Let’s not be dragged into calculating how many tons of rice, flour and cooking oil there are in the Gaza Strip 10 days after Israel once again hermetically sealed all the crossings into the enclave. Let’s not count the number of children who wait for a nutritious meal at UN Relief and Works Agency schools, and the number of families to whose doorstep Hamas delivers boxes filled with grocery staples. (There are those who swear that these groceries are only given to Hamas members and supporters.) Let’s not calculate the number of people dependent on their families for sustenance. There is food in the Gaza Strip, and there will continue to be. Does anyone really think that Israel, the state of the Jews, would allow 1.5 million people to be tossed, crowded and crammed, behind the barbed-wire fences and watchtowers surrounding the narrow strip and starve to death?

Let’s leave aside the stories of darkness, of how children do (or don’t do) their homework by the light of a candle or kerosene lantern. Let’s even put off the discussion on the serious environmental hazards – pollution of the groundwater and sea – posed to the people of Gaza and Ashkelon alike as a direct consequence of the intentional fuel shortage, or of Israel’s refusal to permit the entry of pipes to upgrade the water and sewage infrastructure. Let’s not go now into descriptions of how the sewage flows directly into the sea because there’s not enough electricity to operate the sewage treatment plant. Let’s not talk about fears that sewers will back up in the winter and flood residential neighborhoods because parts needed to fix the treatment plant were not brought in.

Let’s not get dragged into that number crunching, into reducing the Palestinians’ lives to a near-animal level, to a humanitarian problem that is easy to prove is not as bad as it can be.

The deliberations over the Palestinians and the methods of coping with the blockade should be converted into a discussion about the Israelis – about those who make policy and the many diligent people who carry it out, about the many citizens who support and encourage it. Instead of discussing quantities of diesel fuel and flour, the talk should be of the logic behind the siege and those who impose it.

People in the Israeli cabinet, Defense Ministry and Shin Bet security service know full well what they are doing when they prohibit anything other than essential food or medicines from passing through the checkpoints, when they prohibit the entry of raw materials and the exit of agricultural and industrial products and prevent normal human traffic for studies, medical care, work or family. Don’t underestimate them and don’t belittle their judgment. They knew perfectly well when they decided more than two years ago on the tightest closure of the Gaza Strip since the closure policy began in 1991, that industry would collapse, agriculture would wither, tens of thousands of young people would join the jobless and hopeless, that it would be hard for schools to operate and education would suffer, that sewage would back up and seep into the drinking water, that water would no longer reach the upper floors of apartment buildings.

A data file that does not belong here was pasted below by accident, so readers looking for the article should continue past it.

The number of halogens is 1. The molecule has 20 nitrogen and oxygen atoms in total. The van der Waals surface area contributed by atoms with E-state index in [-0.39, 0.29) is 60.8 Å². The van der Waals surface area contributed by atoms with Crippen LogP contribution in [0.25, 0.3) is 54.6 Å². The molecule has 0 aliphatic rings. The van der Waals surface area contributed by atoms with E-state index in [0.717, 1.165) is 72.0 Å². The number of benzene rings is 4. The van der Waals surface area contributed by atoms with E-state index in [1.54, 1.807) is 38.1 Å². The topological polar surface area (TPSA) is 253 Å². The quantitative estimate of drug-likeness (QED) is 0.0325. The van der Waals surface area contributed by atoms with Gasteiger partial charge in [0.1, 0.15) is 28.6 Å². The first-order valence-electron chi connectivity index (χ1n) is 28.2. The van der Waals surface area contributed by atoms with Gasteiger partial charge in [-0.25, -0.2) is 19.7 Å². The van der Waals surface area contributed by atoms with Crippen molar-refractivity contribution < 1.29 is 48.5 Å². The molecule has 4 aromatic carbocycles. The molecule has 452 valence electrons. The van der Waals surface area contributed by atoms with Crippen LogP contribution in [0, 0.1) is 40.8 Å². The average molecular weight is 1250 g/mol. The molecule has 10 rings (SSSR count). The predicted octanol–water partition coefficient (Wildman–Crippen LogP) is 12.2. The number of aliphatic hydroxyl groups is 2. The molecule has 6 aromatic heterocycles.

This policy was presented to the Israeli public in a semiofficial manner as a justified punishment of the Palestinians for electing Hamas (and to hell with international law). “Quarterofficially” we know there was an expectation, or a prediction, that the siege would cause the Gazans to loathe Hamas and end its government in Gaza (after it lost its official grip on the West Bank). That was certainly the hope of the Ramallah government.

Gazans have a bellyful of complaints, and rightfully so, about the Hamas regime. It has already proven itself – mainly to Fatah members – as a regime of fear and repression. But the kind of punishment tactic currently in force is exactly what strengthens Hamas. Instead of the movement being judged according to its ability to run a government and meet its governmental obligations to ensure its citizens’ welfare, it can blame the emergency situation created by the siege for every manifestation of immaturity and unprofessionalism.

The public feels that the government is part of it. Like the public, the government is a target for the occupation’s cruelty. The brutal siege also saves Hamas from having to cope with the contradiction between its platform (the liberation of all of Palestine) and its integration, despite its denials, into the institutions created by the Oslo Accords. If Israel jeopardizes the lives of premature babies and causes business owners, including supporters of Oslo and Yasser Arafat, to go broke, the Hamas government can present itself as resisting the occupation by its very nature. The extraordinary conditions of the extreme siege and the disconnection between Gaza and the West Bank (another intentional Israeli policy) have made the possibility of holding new Palestinian general elections a very distant one. Hamas can thus bolster its rule with coercion, wages, charity and the consoling power of religion.

And perhaps that is exactly what the Shin Bet, Israel Defense Forces and government want?